This is the third of a series of three articles published by the Victorian Disability Services Commissioner (DSC) on Clickability. The DSC is an independent organisation that promotes the rights of people with disability and resolves complaints about disability services in Victoria. Last week, DSC wrote a blog about how to respond to a negative review, and the week before that, they shared valuable insights on how to choose a service provider. We decided to publish this piece as well because it’s so important.
The DSC collates all the complaints that they receive and audits them each year. They collected 1009 complaints in the last 12 months.
In their recent audit, they found that the number of complaints about assault, abuse or neglect has grown by over 300% in the past two years! It’s gone from an average of 6% of all complaints two years ago to 21% in the past 12 months.
Laurie Harkin AM, Disability Services Commissioner, said that greater public awareness about assault, abuse and neglect was one of the factors that contributed to the huge growth in the proportion of complaints that were made about those particular issues.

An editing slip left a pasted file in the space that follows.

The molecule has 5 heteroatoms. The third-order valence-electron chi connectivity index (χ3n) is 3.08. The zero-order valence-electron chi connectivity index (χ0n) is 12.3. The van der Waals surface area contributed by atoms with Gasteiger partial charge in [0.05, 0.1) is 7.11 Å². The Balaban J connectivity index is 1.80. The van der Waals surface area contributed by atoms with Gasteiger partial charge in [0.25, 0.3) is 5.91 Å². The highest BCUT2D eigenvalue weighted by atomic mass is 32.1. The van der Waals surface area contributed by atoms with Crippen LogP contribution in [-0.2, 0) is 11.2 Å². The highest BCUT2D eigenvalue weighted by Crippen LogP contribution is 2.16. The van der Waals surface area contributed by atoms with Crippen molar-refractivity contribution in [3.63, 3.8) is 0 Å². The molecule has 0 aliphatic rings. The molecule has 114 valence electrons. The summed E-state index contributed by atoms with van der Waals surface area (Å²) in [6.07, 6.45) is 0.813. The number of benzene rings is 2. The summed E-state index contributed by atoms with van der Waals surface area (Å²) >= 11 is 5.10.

This includes awareness among disability support workers, who are now speaking up more often if they see a co-worker behaving inappropriately. In fact, in the past year alone, only 1 of the complaints about assault, abuse and neglect was made by a person with a disability, whereas 33% were from disability support staff. The other complaints were made by family members, friends, or other people close to the victim.
The Commissioner said, “This reinforces the importance of mandatory reporting of abuse by disability staff. They work with people with a disability every day and can see if something is not right.”
It also underlines the importance of having a rigorous Quality and Safeguarding framework around the NDIS, and of investing in staff who are trusted and well trained.
Last Friday, the DSC put their annual report into Parliament. The report highlights the role disability support staff play in reporting about the abuse of people with disability. To check out the whole report, click here.
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